QRDA terminates when it obtains a feasible matching. As mentioned in Sect. 2, recall that in the most balanced matching, the most popular school has \(\lceil n / m \rceil\) students and the least popular school \(\lfloor n / m \rfloor\). Assume QRDA continues to reduce the maximum quotas of the schools without obtaining a feasible matching. Eventually, since the average number of students per school is n/m and the sequence \(\sigma\) is balanced, there will be stage k such that the following conditions hold: \(\sum _{c \in C} q^{k}_c = n\) and for all \(c \in C\), \(\lfloor n / m \rfloor \le q_c \le \lceil n / m \rceil\). In this stage k, the provisional matching of QRDA, \(\dot{X}\), satisfies \(r(\dot{X}) =\lfloor n / m \rfloor \,/\,\lceil n / m \rceil \ge \alpha\), and thus, \(\dot{X}\) is feasible. Therefore, QRDA must terminate before k, i.e., QRDA terminates at stage \(k'\) (\(\le k\)). Hence, \(\dot{X}^{k'}\) is identical to the matching obtained by the standard DA for the market \((S, C, \succ _S, \succ _C, q^{k'}_C)\). Since DA is fair [16], \(\dot{X}^{k'}\) must be fair. \(\square\)

From the Proof of Theorem 3, we can show the following useful lemma.

Lemma 1

During the QRDA’s execution, the maximum quota of any school is at least\(\lfloor n / m \rfloor\).

Proof

As indicated in the Proof of Theorem 3, QRDA must terminate at stage \(k'\) (\(\le k\)). Since QRDA decreases quotas and, at stage k, \(\lfloor n / m \rfloor \le q_c \le \lceil n / m \rceil\) for any \(c \in C\), school quotas are always at least \(\lfloor n / m \rfloor\) while running QRDA. \(\square\)

QRDA’s strategyproofness is not trivial at all. Since schools’ quotas are decreasing, a student might have an incentive to terminate the mechanism early to secure the seat in a school, which might not be available in later stages.

Moreover, when considering more general constraints (non M-convex), iterative DA mechanisms do not automatically inherit DA’s strategyproofness, even with a balanced quota reduction sequence. For illustration, consider an iterative DA mechanism in Example 2, where initial quotas are equal to the largest number of students in a school in any feasible matching and the quota reduction sequence is balanced.

Example 2

\(S = \{s_1, s_2, s_3, s_4, s_5, s_6\}\), \(C = \{c_1, c_2, c_3\}\), \(\sigma : c_1, c_2, c_3\) and feasible vectors are \(\{(3, 1, 2), (2, 2, 2)\}\). Preferences of students and schools are as follows:

$$\begin{aligned} \begin{array}{r} s_1, s_2 : c_1 \succ c_{2} \succ c_{3} \\ s_3 : c_{2} \succ c_{3} \succ c_{1} \\ s_4, s_5, s_6 : c_{3} \succ c_{1} \succ c_{2} \end{array} \quad \begin{array}{c} c_{1},c_{2},c_{3} : s_{1} \succ s_{2} \succ s_{3} \succ s_{4} \succ s_5 \succ s_6 \end{array} \end{aligned}$$

The initial maximum quotas are \(q^1_C = (3, 3, 3)\). In stage 1, all students are assigned to their favorite school, and the matching is not feasible. The mechanism proceeds by reducing by one the quota of schools \(c_1\) and \(c_2\) in stage 2 and 3 respectively, and the matching remains the same. In stage 4, the quota of school \(c_3\) is decreased by one. Student \(s_6\) is rejected and then applies to \(c_1\) which also rejects her. Hence, \(s_6\) is assigned to \(c_2\), and the matching becomes feasible. However, if \(s_6\) misreports her preference with \(\succ '_{s_6}\) such that \(c_1\) is her favorite school, \(s_6\) is assigned to \(c_1\) at stage 1 and the matching is feasible. Thus, \(s_6\) can successfully manipulate the mechanism.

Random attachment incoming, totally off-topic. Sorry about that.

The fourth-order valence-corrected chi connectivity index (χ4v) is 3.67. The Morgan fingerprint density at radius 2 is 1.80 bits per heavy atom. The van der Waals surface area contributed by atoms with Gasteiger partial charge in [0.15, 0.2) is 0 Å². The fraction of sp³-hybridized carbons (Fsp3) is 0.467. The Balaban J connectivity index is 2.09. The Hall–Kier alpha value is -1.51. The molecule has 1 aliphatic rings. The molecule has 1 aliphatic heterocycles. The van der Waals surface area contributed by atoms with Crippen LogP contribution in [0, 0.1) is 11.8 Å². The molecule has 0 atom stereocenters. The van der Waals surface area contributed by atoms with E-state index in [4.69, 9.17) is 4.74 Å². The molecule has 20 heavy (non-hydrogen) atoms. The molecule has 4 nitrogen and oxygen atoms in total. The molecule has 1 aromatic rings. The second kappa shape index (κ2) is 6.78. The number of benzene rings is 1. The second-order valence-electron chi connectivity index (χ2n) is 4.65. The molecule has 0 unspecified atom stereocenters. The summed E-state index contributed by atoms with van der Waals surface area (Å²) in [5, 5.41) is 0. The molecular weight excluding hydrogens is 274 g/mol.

To show that no student can manipulate in QRDA under ratio constraints, we utilize several properties. Recall that school c is strictly maximum if any other school has strictly less students than c, and strictly minimum if any other school has strictly more students than c.

Lemma 2

Assume in stagekof QRDA that obtained matching\(\dot{X}^k\)is not feasible, and school\(c'\)is strictly maximum, i.e., for allc (\(\ne c'\)), \(|\dot{X}^{k}_{c'}| > |\dot{X}^{k}_{c}|\)holds. Lettdenote\(|\dot{X}^{k}_{c'}|-1\). In stage\(k+1\), if the number of students assigned to\(c'\)is decreased (due to the reduction of\(q_{c'}\)) tot, and the number of students assigned to another school\(c''\)is increased, i.e., \(|\dot{X}^{k+1}_{c''}|=|\dot{X}^k_{c''}|+1\), then one of the following two cases must be true:

  1. (a)

    \(|\dot{X}^{k+1}_{c''}|=t+1\)holds, and\(c''\)is strictly maximum.

  2. (b)

    \(|\dot{X}^{k+1}_{c''}|\le t\)holds, and for each schoolc, the number of assigned students is at mostt.

Proof

If the number of students assigned to \(c''\) in stage k is t, then the first condition of case (a) holds. Furthermore, for each school c (\(\ne c', c''\)), \(|\dot{X}^{k+1}_{c}|= |\dot{X}^{k}_{c}| < t+1\) holds. Thus, \(c''\) is strictly maximum. If the number of students assigned to \(c''\) in stage k is strictly smaller than t, then the first condition of case (b) holds. For each school c (\(\ne c', c''\)), \(|\dot{X}^{k+1}_{c}|= |\dot{X}^{k}_{c}| < t+1\) holds. \(\square\)

When analyzing the effect of manipulations of student s in stage k, it is convenient to assume in stage k (and thereafter) that a matching is obtained as follows. First, all students except s are provisionally matched to schools by DA with respect to \(q^k_C\). Continue the DA procedure by adding s to the current provisional matching. The matching obtained in this way is identical to the matching obtained by applying DA when all the students enter the market simultaneously [11]. If the matching satisfies the ratio constraints, QRDA terminates. Otherwise, the quota of school \(c=\sigma (k)\) is reduced and the mechanism proceeds to stage \(k+1\). In the current provisional matching, if school c accepts \(q^k_c\) students, the least preferred student \(s'\) is rejected. Then \(s'\) applies to the next school, and so on. Otherwise, the quota of school \(c=\sigma (k+1)\) is reduced, and the mechanism proceeds to stage \(k+2\), and so forth.